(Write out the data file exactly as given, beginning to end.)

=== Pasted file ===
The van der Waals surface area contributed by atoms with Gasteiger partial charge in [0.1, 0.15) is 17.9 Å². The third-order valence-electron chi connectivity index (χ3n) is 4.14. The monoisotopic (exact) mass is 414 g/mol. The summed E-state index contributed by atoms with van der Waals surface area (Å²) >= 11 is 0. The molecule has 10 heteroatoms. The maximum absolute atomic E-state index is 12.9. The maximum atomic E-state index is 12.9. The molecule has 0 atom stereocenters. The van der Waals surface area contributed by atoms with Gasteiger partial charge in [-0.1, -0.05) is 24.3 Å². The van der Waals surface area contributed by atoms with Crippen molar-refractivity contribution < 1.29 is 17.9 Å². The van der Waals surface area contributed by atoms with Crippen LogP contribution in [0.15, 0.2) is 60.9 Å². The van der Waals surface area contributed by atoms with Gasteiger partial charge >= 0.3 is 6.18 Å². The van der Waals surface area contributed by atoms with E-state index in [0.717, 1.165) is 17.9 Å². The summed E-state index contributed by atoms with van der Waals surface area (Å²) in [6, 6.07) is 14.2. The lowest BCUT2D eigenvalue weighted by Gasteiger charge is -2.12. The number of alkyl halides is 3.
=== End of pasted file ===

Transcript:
The van der Waals surface area contributed by atoms with Gasteiger partial charge in [0.1, 0.15) is 17.9 Å². The third-order valence-electron chi connectivity index (χ3n) is 4.14. The monoisotopic (exact) mass is 414 g/mol. The summed E-state index contributed by atoms with van der Waals surface area (Å²) >= 11 is 0. The molecule has 10 heteroatoms. The maximum absolute atomic E-state index is 12.9. The maximum atomic E-state index is 12.9. The molecule has 0 atom stereocenters. The van der Waals surface area contributed by atoms with Gasteiger partial charge in [-0.1, -0.05) is 24.3 Å². The van der Waals surface area contributed by atoms with Crippen molar-refractivity contribution < 1.29 is 17.9 Å². The van der Waals surface area contributed by atoms with Crippen LogP contribution in [0.15, 0.2) is 60.9 Å². The van der Waals surface area contributed by atoms with Gasteiger partial charge >= 0.3 is 6.18 Å². The van der Waals surface area contributed by atoms with E-state index in [0.717, 1.165) is 17.9 Å². The summed E-state index contributed by atoms with van der Waals surface area (Å²) in [6, 6.07) is 14.2. The lowest BCUT2D eigenvalue weighted by Gasteiger charge is -2.12. The number of alkyl halides is 3.